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Art Garcia

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The Mavericks may need to shake things up this summer after a third first-round exit in four years.
D. Clarke Evans/NBAE/Getty Images

Big change could be coming to Big D


Posted May 1 2010 11:20AM

DALLAS -- Dirk Nowitzki left open the possibility of opting out of his contract. Erick Dampier is one huge trade chip. Caron Butler could be on the move, too. Brendan Haywood, a free agent.

Change is going to come in Dallas. The extent should be severe considering the fallout from another first-round flameout. Is it really possible to bring this group back for another run?

"I like our team a lot," Rick Carlisle countered after completing his second season at the helm.

The Mavericks began this postseason with the grandest of expectations, only to leave after six unfulfilling games. Technically, they were upset by San Antonio, a seventh seed knocking out a No. 2, but anyone who witnessed the series realizes the better team won.

There's an argument to be made that Dallas had more talent. Starting with Nowitzki and Jason Kidd, the Mavericks loaded up for a title run by bringing Shawn Marion on board last summer and Butler, along with Haywood, at the trade deadline.

The use of that talent by Carlisle and the inconsistencies that sprung up against San Antonio, while untimely, weren't without precedent. The Mavericks were plagued by slow starts throughout the season and against the Spurs, forcing too many frantic comebacks.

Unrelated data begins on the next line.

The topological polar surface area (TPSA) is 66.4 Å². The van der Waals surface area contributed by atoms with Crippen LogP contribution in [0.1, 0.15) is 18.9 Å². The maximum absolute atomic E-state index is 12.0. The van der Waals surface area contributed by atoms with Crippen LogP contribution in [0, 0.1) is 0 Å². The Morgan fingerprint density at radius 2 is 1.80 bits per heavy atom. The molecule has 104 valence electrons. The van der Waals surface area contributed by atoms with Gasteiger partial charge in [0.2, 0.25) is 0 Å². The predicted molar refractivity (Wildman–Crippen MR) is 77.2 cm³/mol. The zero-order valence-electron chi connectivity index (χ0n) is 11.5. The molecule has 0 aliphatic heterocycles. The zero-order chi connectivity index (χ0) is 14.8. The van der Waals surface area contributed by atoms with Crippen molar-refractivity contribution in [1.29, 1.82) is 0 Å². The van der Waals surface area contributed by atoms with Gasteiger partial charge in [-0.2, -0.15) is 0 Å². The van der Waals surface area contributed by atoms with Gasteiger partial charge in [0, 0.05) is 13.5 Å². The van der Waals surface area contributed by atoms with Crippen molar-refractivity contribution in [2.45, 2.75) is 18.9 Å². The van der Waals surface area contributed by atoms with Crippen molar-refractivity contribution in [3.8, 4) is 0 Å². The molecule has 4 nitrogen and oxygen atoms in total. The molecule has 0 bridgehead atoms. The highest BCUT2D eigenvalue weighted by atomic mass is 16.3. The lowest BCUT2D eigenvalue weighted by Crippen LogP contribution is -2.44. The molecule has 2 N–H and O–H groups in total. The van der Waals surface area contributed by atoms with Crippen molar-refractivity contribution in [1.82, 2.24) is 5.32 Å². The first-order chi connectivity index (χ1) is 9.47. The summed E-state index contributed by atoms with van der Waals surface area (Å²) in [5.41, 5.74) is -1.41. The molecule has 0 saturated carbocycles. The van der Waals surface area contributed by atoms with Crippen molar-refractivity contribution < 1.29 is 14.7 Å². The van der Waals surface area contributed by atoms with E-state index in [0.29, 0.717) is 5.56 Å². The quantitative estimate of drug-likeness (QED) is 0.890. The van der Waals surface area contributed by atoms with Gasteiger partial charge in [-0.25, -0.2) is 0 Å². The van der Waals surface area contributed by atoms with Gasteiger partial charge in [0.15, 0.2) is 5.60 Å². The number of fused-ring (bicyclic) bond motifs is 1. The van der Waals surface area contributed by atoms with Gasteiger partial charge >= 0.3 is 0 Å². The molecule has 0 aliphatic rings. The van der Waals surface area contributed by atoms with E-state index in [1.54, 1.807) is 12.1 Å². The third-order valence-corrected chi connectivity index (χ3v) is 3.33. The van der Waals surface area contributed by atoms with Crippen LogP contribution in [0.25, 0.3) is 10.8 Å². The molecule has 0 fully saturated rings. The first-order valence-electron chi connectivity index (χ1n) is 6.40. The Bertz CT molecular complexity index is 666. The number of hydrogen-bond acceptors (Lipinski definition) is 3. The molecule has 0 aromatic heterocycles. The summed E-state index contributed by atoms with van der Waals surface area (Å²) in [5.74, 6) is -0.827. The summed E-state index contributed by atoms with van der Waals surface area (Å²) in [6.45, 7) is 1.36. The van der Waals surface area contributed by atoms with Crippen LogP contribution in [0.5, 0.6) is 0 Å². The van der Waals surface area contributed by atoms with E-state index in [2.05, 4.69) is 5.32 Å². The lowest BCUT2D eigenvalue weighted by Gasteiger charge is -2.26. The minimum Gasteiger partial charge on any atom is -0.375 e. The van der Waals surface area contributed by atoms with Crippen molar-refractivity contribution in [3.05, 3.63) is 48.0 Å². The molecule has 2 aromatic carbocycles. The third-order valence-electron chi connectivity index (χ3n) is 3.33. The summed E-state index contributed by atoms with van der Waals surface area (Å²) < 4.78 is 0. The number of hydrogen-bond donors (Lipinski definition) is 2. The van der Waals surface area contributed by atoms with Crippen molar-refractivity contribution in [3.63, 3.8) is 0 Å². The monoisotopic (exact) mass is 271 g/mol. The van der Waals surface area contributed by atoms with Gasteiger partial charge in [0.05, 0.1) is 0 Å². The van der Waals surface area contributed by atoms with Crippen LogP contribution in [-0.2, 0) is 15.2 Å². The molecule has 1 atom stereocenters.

The Mavs had the NBA's most single-digit wins with 34, according to Elias Sports Bureau. Despite having the league's fourth-best record (55-27), Dallas' point differential (2.72) checked in at 12th. So many close games left little margin for error.

Grinding out so many nights led to added minutes for the oldest team in the league. Kidd appeared to run out of gas some at the end of the regular season and didn't have much in the tank against San Antonio. The Spurs effectively shut down the 37-year-old playmaker with constant pressure from the younger and quicker Tony Parker and series hero George Hill.

Kidd was hardly the only issue. Jason Terry, the 2009 Sixth Man of the Year, couldn't find his stroke and was nonexistent in the finale Thursday. Butler had the second-best series behind Nowitzki, but he dealt with the ignominy of being benched for the entire second half of Game 3.

Marion was also on Carlisle's yo-yo of minutes. Dampier went from starting the first four games to not playing in the fifth. Reserve guard J.J. Barea was counted on to bail out of the team some nights and made little more than a cameo other nights.

And then there was Game 6's near hero, as Carlisle dusted off Roddy Beaubois. The electric rookie keyed the rally from Thursday's horrific start and continued to attack in the third as Dallas briefly took the lead. Carlisle then inexplicably left Beaubois for the first nine minutes of the fourth with the season hanging in the balance.

"These have been tough decisions all year," Carlisle said.

The Mavericks didn't find a stable rotation throughout the season or the series. Carlisle prefers to keep it that way, using different players based on matchups and feel. He believes it keeps the second unit mentally sharp and ready by not settling on a consistent substitution pattern. From the outside, the practice of yanking players in and out of the lineup looks like chaos.